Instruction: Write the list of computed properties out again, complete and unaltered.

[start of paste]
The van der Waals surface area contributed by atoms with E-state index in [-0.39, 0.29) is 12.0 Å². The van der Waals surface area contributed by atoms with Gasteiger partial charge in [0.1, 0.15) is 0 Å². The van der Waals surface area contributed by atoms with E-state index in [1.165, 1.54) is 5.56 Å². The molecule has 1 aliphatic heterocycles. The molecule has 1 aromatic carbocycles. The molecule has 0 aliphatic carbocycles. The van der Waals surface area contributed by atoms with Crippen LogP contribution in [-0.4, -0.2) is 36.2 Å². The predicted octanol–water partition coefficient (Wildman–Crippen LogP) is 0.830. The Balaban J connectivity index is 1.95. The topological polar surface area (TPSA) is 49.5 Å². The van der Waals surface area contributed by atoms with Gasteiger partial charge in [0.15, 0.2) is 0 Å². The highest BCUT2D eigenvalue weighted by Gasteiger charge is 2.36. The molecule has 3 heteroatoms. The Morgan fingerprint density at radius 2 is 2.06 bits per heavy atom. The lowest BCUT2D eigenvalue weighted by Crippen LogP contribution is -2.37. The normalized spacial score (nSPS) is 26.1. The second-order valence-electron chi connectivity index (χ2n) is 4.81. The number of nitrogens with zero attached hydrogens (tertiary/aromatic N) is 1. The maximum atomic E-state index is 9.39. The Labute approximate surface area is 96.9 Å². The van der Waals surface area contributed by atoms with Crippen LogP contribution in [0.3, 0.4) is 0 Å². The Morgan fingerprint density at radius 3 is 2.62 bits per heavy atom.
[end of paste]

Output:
The van der Waals surface area contributed by atoms with E-state index in [-0.39, 0.29) is 12.0 Å². The van der Waals surface area contributed by atoms with Gasteiger partial charge in [0.1, 0.15) is 0 Å². The van der Waals surface area contributed by atoms with E-state index in [1.165, 1.54) is 5.56 Å². The molecule has 1 aliphatic heterocycles. The molecule has 1 aromatic carbocycles. The molecule has 0 aliphatic carbocycles. The van der Waals surface area contributed by atoms with Crippen LogP contribution in [-0.4, -0.2) is 36.2 Å². The predicted octanol–water partition coefficient (Wildman–Crippen LogP) is 0.830. The Balaban J connectivity index is 1.95. The topological polar surface area (TPSA) is 49.5 Å². The van der Waals surface area contributed by atoms with Gasteiger partial charge in [0.15, 0.2) is 0 Å². The highest BCUT2D eigenvalue weighted by Gasteiger charge is 2.36. The molecule has 3 heteroatoms. The Morgan fingerprint density at radius 2 is 2.06 bits per heavy atom. The lowest BCUT2D eigenvalue weighted by Crippen LogP contribution is -2.37. The normalized spacial score (nSPS) is 26.1. The second-order valence-electron chi connectivity index (χ2n) is 4.81. The number of nitrogens with zero attached hydrogens (tertiary/aromatic N) is 1. The maximum atomic E-state index is 9.39. The Labute approximate surface area is 96.9 Å². The van der Waals surface area contributed by atoms with Crippen LogP contribution in [0.3, 0.4) is 0 Å². The Morgan fingerprint density at radius 3 is 2.62 bits per heavy atom.